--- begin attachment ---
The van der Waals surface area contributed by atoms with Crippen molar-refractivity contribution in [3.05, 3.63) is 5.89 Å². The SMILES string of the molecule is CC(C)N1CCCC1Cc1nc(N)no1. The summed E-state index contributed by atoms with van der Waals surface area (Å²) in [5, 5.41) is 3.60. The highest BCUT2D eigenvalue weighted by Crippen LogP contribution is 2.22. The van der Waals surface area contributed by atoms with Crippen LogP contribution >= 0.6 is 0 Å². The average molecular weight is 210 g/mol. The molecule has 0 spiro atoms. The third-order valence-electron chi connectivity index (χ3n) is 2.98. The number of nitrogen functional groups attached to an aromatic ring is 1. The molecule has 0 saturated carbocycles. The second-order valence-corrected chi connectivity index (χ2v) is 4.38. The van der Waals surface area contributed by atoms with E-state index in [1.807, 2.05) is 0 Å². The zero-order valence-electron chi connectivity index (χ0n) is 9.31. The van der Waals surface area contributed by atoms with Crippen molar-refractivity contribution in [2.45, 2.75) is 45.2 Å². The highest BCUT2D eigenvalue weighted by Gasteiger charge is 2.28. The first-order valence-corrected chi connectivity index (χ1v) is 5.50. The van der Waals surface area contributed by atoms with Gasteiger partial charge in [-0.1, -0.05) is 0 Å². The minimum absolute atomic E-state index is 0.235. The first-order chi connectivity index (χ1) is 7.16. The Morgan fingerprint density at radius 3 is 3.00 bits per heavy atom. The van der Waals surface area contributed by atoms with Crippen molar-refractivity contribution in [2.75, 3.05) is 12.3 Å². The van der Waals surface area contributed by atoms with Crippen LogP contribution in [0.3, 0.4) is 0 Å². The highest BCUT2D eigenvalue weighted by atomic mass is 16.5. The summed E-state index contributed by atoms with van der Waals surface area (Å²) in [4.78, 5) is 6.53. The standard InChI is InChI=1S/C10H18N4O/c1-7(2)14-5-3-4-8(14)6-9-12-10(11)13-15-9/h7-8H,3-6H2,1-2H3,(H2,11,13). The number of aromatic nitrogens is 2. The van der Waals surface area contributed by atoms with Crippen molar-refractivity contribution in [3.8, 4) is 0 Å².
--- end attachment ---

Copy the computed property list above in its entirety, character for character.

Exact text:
The van der Waals surface area contributed by atoms with Crippen molar-refractivity contribution in [3.05, 3.63) is 5.89 Å². The SMILES string of the molecule is CC(C)N1CCCC1Cc1nc(N)no1. The summed E-state index contributed by atoms with van der Waals surface area (Å²) in [5, 5.41) is 3.60. The highest BCUT2D eigenvalue weighted by Crippen LogP contribution is 2.22. The van der Waals surface area contributed by atoms with Crippen LogP contribution >= 0.6 is 0 Å². The average molecular weight is 210 g/mol. The molecule has 0 spiro atoms. The third-order valence-electron chi connectivity index (χ3n) is 2.98. The number of nitrogen functional groups attached to an aromatic ring is 1. The molecule has 0 saturated carbocycles. The second-order valence-corrected chi connectivity index (χ2v) is 4.38. The van der Waals surface area contributed by atoms with E-state index in [1.807, 2.05) is 0 Å². The zero-order valence-electron chi connectivity index (χ0n) is 9.31. The van der Waals surface area contributed by atoms with Crippen molar-refractivity contribution in [2.45, 2.75) is 45.2 Å². The highest BCUT2D eigenvalue weighted by Gasteiger charge is 2.28. The first-order valence-corrected chi connectivity index (χ1v) is 5.50. The van der Waals surface area contributed by atoms with Gasteiger partial charge in [-0.1, -0.05) is 0 Å². The minimum absolute atomic E-state index is 0.235. The first-order chi connectivity index (χ1) is 7.16. The Morgan fingerprint density at radius 3 is 3.00 bits per heavy atom. The van der Waals surface area contributed by atoms with Crippen molar-refractivity contribution in [2.75, 3.05) is 12.3 Å². The van der Waals surface area contributed by atoms with Crippen LogP contribution in [0.3, 0.4) is 0 Å². The highest BCUT2D eigenvalue weighted by atomic mass is 16.5. The summed E-state index contributed by atoms with van der Waals surface area (Å²) in [4.78, 5) is 6.53. The standard InChI is InChI=1S/C10H18N4O/c1-7(2)14-5-3-4-8(14)6-9-12-10(11)13-15-9/h7-8H,3-6H2,1-2H3,(H2,11,13). The number of aromatic nitrogens is 2. The van der Waals surface area contributed by atoms with Crippen molar-refractivity contribution in [3.8, 4) is 0 Å².